The results of this study have provided direct evidence for the protective effect of self hsp65 (Rhsp65) and its C-terminal epitopes (RCTD) in AA. In an earlier study, involvement of self hsp65 in modulation of AA was inferred only indirectly while elaborating the AA-protective effect of peptide 256–270 of mycobacterial hsp65 (M256–270) which is crossreactive with rat 256–270 (R256–270), and pretreatment with M256–270 but not R256–270 affords protection against AA (12). Our results show that RCTD but not R256–270 represent the naturally processed epitopes of Rhsp65. In this context, the AA-protective effect of pretreatment of Lewis rats with Rhsp65 observed in our study is attributable primarily to RCTD. However, considering that our analysis of T cell epitopes within Rhsp65 is based on a relatively limited set of peptides, and that it was performed before induction of AA, it is likely that other yet undefined epitopes of Rhsp65 besides RCTD might also contribute to immune reactivity to Rhsp65 as well as to its immunoregulatory role in AA. Such an induction or enhancement of response to T and B cell epitopes of Hhsp60 and Bhsp65, respectively has been described by other investigators (14, 25). Furthermore, mycobacterial hsp65 within Mtb might also recruit, through crossreactivity, T cells already primed by Rhsp65/RCTD and thereby contribute to attenuation of the disease process (6, 12, 21, 22, 23, 24, 25). In addition, CD4+CD25+ regulatory T cells (19, 49) might also contribute either directly or indirectly to the observed Rhsp65/RCTD-mediated protection against AA. Finally, besides T cell responses to Rhsp65, Abs to Rhsp65/Bhsp65 may also contribute to recovery from acute arthritis. In fact, Abs against Bhsp65 and one of the homologous epitopes within self (mammalian) hsp65 have been shown to induce protection against AA (14). This Ab-mediated protection was attributed in part to enhanced production of anti-inflammatory cytokine, IL-10 (14).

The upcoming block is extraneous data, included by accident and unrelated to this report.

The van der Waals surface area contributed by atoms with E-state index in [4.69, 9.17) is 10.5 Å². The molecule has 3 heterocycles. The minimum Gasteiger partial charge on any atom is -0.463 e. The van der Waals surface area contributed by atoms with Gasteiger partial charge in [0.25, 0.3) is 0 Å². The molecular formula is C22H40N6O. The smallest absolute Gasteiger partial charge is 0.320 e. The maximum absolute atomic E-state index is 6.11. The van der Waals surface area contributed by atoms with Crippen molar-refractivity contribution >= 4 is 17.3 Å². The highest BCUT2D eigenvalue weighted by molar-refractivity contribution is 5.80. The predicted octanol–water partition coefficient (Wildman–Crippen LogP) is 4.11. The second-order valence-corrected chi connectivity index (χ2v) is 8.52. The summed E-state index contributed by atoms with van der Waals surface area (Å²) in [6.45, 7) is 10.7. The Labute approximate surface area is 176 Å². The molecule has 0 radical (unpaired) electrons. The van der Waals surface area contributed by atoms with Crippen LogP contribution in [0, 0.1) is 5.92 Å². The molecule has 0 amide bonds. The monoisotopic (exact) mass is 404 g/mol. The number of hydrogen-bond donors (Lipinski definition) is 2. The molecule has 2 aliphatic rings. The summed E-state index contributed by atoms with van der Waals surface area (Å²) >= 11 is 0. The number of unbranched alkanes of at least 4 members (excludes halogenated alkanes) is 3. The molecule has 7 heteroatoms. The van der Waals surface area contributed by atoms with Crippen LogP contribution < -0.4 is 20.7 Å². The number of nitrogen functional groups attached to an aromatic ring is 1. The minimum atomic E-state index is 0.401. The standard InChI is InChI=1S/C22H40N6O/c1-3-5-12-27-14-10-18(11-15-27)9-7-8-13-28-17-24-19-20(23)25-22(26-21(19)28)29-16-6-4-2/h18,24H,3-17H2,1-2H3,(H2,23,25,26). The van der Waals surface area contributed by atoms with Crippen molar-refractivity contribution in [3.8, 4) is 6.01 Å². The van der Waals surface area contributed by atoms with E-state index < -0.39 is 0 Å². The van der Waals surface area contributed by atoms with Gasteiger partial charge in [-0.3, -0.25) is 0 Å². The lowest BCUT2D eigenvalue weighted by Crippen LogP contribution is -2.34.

Interestingly, we observed that arthritic Lewis rats spontaneously raise T cell response to native Rhsp65 as well as to RCTD. The spontaneous priming of Rhsp65-reactive T cells in vivo is supported by the in vitro results showing 1) increased expression of Rhsp65 in naive heat-stressed APC compared with unstressed APC, and 2) efficient restimulation of the RCTD-primed T cells by heat-stressed but not unstressed APC without addition of any exogenous Ag. These results demonstrate that the self epitopes presented by MHC molecules on the surface of heat-stressed APC display “crossreactivity” or “mimicry” with the synthetic peptides comprising RCTD. We suggest that these self epitopes include Rhsp65-derived RCTD. We further suggest that the APC in the arthritic joints might also have increased expression of self hsp65, and that processing of self hsp65 in vivo could reveal T cell epitopes (e.g., RCTD equivalents) that might be relevant to the regulation of autoimmune arthritis. In fact, an increased level of expression of mRNA of Rhsp60 in ankle joint synovial membrane of arthritic Lewis rats (50), and the expression of self hsp60 in the inflamed pannus of arthritic joints of mice (51) and that of patients with RA and juvenile chronic arthritis (JCA) (52, 53) has been observed by other investigators. Moreover, an interesting correlation between the proliferative T cell response to self hsp60 (Hhsp60) and clinical outcome in patients with juvenile RA has been observed (54).